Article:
Fashion
  • Text Tempe Nakiska
  • 19th September 2016

A night at the opera

Passers by a certain Soho car park on Saturday night may have thought the were witnessing the echoes of an underground tribal rave. They wouldn’t have been entirely mistaken – from the drums that pounded through its walls (and our skulls) to the mean boots Gareth Pugh’s models stomped in, it had the ritualistic energy of losing it to a beat.

Pugh’s collection riffed on themes of power, corruption and self-destruction. A dramatic black hole headdress set the scene and gave way to sun crowns and sharp black tailoring, regally gilt like sun-worshipping armour. The show was the climax of a monstrous 24 hours for Pugh, having been at the Palais Garnier in Paris (where he once showed his collections, before coming home to London) the previous evening where he witnessed the debut of the 60 costumes he designed for the opera Eliogabalo. Written by Francesco Cavalli in 1667 for the Venice Carnival, the opera traces the story of a young emperor in imperial-era Rome, whose OTT decadence, tyranny and destruction leads to what Pugh calls an “empire eating itself.”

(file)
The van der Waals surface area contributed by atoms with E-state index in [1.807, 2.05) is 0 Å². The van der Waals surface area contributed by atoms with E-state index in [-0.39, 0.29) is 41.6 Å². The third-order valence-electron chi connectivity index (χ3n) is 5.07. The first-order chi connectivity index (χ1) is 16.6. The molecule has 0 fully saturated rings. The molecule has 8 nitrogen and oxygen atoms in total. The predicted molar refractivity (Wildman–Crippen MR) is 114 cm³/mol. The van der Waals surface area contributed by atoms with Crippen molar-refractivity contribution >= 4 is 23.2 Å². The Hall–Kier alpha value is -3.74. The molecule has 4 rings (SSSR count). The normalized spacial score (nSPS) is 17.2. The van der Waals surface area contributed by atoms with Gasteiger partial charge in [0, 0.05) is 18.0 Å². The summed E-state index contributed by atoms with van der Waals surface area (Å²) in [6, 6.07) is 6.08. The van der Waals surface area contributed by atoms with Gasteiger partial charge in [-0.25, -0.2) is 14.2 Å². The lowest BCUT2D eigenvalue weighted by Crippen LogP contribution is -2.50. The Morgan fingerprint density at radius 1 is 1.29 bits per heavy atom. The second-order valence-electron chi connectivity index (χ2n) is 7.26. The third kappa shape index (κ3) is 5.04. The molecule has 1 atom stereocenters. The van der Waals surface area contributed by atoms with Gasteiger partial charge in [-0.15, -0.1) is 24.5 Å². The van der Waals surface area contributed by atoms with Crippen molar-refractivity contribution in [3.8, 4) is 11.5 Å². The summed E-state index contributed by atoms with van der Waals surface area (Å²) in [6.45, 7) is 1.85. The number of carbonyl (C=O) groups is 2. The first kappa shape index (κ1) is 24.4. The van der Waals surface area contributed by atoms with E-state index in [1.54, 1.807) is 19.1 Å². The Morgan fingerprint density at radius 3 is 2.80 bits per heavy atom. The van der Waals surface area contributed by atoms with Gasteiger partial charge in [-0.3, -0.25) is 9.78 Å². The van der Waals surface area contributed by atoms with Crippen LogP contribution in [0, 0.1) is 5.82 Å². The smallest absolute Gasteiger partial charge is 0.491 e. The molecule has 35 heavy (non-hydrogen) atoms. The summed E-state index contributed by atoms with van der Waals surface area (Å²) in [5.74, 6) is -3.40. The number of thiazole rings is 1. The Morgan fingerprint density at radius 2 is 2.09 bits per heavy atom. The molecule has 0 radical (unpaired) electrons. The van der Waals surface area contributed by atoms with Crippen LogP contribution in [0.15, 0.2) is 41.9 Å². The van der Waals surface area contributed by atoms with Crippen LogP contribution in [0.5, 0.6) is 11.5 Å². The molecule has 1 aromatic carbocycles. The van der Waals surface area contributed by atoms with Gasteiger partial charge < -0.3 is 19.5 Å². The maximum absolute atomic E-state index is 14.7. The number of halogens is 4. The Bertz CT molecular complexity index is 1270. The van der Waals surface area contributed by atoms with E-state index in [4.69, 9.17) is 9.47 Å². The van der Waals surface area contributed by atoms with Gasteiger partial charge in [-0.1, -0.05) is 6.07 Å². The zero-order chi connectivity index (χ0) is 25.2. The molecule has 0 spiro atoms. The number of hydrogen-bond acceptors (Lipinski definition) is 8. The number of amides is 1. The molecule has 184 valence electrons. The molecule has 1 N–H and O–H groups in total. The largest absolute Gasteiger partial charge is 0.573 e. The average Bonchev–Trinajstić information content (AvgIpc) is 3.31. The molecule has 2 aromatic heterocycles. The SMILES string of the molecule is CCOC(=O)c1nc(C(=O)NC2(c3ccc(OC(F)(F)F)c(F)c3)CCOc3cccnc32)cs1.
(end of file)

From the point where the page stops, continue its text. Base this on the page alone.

“He’s an agent of chaos, a crowned anarchist, emerging amid a climate of greed and narcissism,” he said in the show notes. And that notion of an empire destroying itself “felt alarmingly relevant.” In light of Brexit and our current political state – in the UK, the US and beyond – Pugh’s grand interpretation of a world steadily fucking itself hits scarily close to home.

As the looks progressed the black was shot through with flowing purple pieces, drawing largely from the ecclesiastical vestments of Francis Bacon’s 1953 study Pope Innocent X, whose painted black hole of a mouth could be felt in that first look and which to Pugh represents “the ultimate symbol of insatiable hunger and consumption.” The fall of that power was channeled through the third and final chapter of the show, in which the rich and severe gave way to softer sunburst graphics in earthy tones, like sunlight from an evil darkness.

When Insomnia by Faithless (a gut-sinking club classic) blasted for the final walk you knew it was Pugh’s dark little joke. Having shot straight from Paris the night before, any sleep he managed was probably at 186mph – on the Eurostar to London. For a designer who reins supreme over the art of theatrics, that sort of pressurised drama makes a lot of sense.